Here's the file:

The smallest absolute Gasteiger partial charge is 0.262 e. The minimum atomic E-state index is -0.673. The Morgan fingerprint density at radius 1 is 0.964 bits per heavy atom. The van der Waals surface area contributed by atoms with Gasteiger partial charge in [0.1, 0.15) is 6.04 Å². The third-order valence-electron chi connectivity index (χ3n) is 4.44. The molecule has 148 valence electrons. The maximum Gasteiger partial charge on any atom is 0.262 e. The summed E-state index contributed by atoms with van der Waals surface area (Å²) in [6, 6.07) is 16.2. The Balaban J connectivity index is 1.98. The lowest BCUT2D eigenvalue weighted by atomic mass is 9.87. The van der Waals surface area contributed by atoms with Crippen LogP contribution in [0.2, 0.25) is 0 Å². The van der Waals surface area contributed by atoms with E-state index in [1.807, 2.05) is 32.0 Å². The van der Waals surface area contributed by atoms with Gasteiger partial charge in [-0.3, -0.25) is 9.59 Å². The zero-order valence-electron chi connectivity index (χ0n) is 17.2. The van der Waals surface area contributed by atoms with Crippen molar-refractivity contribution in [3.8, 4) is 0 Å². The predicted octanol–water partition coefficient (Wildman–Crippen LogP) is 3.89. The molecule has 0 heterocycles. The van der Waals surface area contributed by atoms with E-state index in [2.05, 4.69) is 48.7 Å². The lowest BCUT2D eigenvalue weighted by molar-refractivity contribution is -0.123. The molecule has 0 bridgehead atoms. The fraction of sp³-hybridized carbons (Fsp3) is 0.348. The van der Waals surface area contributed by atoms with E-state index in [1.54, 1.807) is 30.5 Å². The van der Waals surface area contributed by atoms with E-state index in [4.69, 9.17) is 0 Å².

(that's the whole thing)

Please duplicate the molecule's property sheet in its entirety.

The smallest absolute Gasteiger partial charge is 0.262 e. The minimum atomic E-state index is -0.673. The Morgan fingerprint density at radius 1 is 0.964 bits per heavy atom. The van der Waals surface area contributed by atoms with Gasteiger partial charge in [0.1, 0.15) is 6.04 Å². The third-order valence-electron chi connectivity index (χ3n) is 4.44. The molecule has 148 valence electrons. The maximum Gasteiger partial charge on any atom is 0.262 e. The summed E-state index contributed by atoms with van der Waals surface area (Å²) in [6, 6.07) is 16.2. The Balaban J connectivity index is 1.98. The lowest BCUT2D eigenvalue weighted by atomic mass is 9.87. The van der Waals surface area contributed by atoms with Crippen LogP contribution in [0.2, 0.25) is 0 Å². The van der Waals surface area contributed by atoms with E-state index in [1.807, 2.05) is 32.0 Å². The van der Waals surface area contributed by atoms with Gasteiger partial charge in [-0.3, -0.25) is 9.59 Å². The zero-order valence-electron chi connectivity index (χ0n) is 17.2. The van der Waals surface area contributed by atoms with Crippen molar-refractivity contribution in [3.8, 4) is 0 Å². The predicted octanol–water partition coefficient (Wildman–Crippen LogP) is 3.89. The molecule has 0 heterocycles. The van der Waals surface area contributed by atoms with E-state index in [2.05, 4.69) is 48.7 Å². The lowest BCUT2D eigenvalue weighted by molar-refractivity contribution is -0.123. The molecule has 0 bridgehead atoms. The fraction of sp³-hybridized carbons (Fsp3) is 0.348. The van der Waals surface area contributed by atoms with E-state index in [1.54, 1.807) is 30.5 Å². The van der Waals surface area contributed by atoms with E-state index in [4.69, 9.17) is 0 Å².